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The Creative Suffering of God Hardcover – 28 Apr 1988
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Creation, fall, incarnation, and atonement are ... interwoven with the theme of suffering in a profoundly original way. (Theological Book Review)
Paul S. Fiddes has now provided the most comprehensive and thorough study of the issues yet to emerge. His treatment of the sources is accurate and probing ... this is a valuable and thought-provoking book. (Daniel W. Hardy, Expository Times)
this important survey illuminatingly explains how human suffering can be understood in the light of God's response to creation (Dan Cohn-Sherbok, University of Kent, Theology)
the lasting impression of the book is of one of the livelier minds of British theology opening up, with courage and rational persuasiveness, one of the critical contemporary theological topics (David F. Ford, Journal of Theological Studies) --This text refers to the Paperback edition.
About the Author
Paul S. Fiddes is at Regent's Park College, Oxford. --This text refers to the Paperback edition.
Most helpful customer reviews on Amazon.com
Today, however, at least academic theologians emphasize their strong conviction that God does suffer. The author attempts to offer a coherent notion of a God who both suffers and yet can fulfill divine purposes. The view he offers understands God as freely choosing to be self-limited, to suffer change, to be affected by time, and experience death, while remaining the living God. The author is especially influenced by process theological conceptions, but, in the end, the position he takes is his own; it is not in line with "orthodox" process thought.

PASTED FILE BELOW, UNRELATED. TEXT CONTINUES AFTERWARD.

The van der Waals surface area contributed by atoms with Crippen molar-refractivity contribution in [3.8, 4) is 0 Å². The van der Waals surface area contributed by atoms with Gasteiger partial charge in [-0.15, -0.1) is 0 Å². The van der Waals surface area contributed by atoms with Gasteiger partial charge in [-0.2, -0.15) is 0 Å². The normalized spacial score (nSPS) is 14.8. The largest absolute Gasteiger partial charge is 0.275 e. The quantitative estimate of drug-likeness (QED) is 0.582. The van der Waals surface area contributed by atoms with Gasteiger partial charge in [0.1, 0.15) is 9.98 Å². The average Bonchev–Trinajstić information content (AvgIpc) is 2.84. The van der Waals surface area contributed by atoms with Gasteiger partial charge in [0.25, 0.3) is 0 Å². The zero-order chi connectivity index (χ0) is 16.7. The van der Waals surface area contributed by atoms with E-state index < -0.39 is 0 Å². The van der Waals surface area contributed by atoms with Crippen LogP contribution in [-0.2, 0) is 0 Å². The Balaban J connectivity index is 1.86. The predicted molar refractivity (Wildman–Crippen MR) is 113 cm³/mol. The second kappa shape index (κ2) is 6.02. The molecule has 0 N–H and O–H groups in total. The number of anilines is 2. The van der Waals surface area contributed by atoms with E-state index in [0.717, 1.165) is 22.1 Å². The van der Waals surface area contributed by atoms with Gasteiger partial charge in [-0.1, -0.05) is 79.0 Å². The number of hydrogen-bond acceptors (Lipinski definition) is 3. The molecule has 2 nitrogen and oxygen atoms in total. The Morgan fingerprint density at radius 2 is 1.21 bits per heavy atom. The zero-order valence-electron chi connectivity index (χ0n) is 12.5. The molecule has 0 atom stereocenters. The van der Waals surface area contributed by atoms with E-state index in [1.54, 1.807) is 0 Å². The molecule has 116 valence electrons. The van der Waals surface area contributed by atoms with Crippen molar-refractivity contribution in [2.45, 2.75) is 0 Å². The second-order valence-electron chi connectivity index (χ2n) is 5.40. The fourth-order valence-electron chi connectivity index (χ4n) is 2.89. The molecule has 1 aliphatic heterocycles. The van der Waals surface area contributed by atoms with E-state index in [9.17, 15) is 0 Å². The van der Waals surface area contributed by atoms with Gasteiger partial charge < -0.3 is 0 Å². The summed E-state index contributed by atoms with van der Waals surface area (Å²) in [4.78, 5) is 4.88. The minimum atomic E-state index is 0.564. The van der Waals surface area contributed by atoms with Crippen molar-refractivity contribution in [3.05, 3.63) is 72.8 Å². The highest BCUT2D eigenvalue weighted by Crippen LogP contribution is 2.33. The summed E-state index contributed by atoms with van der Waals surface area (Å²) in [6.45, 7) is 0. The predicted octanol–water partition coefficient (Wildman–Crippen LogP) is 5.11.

Four major contributions have been made to the present debate about whether God suffers. The first, represented by Jurgen Moltmann, understands the suffering of God as being derived from the theology of the cross. The nature of God is revealed in the cross of Jesus as God participates in human history. A second major contribution comes from American process philosophy. In this vision, every participant, including God, is bound in a network of mutual influences with others. This means that divine suffering becomes central to divine action.
The third dominant contribution to the present debate on the suffering of God comes from the mid-20th century "Death of God" theological movement. Finally, those whose sympathies remain with classical theism continue to exert some influence in the debate. "A theology of a suffering God needs to weave all four of these strands into a pattern, or to use another image, it must stand where four ways cross" (15). The chapters in the book explore the four major contributors to the current debate upon divine suffering.
In a chapter Fiddes titles, Why Believe in a Suffering God, he proposes four reasons why this theme is especially important in contemporary theology. First, it is difficult to understand what it means to say that God is a loving God if God does not suffer. Second, if the cross of Jesus Christ is central to Christian theology, this implies a notion of a God who is affected by the world and its experiences. Third, the problem of human suffering, itself, calls for a Creator who suffers along with creatures in pain. Finally, the scientific and natural view of existence supports the idea of an interactive deity.
I recommend this book.
Thomas Jay Oord
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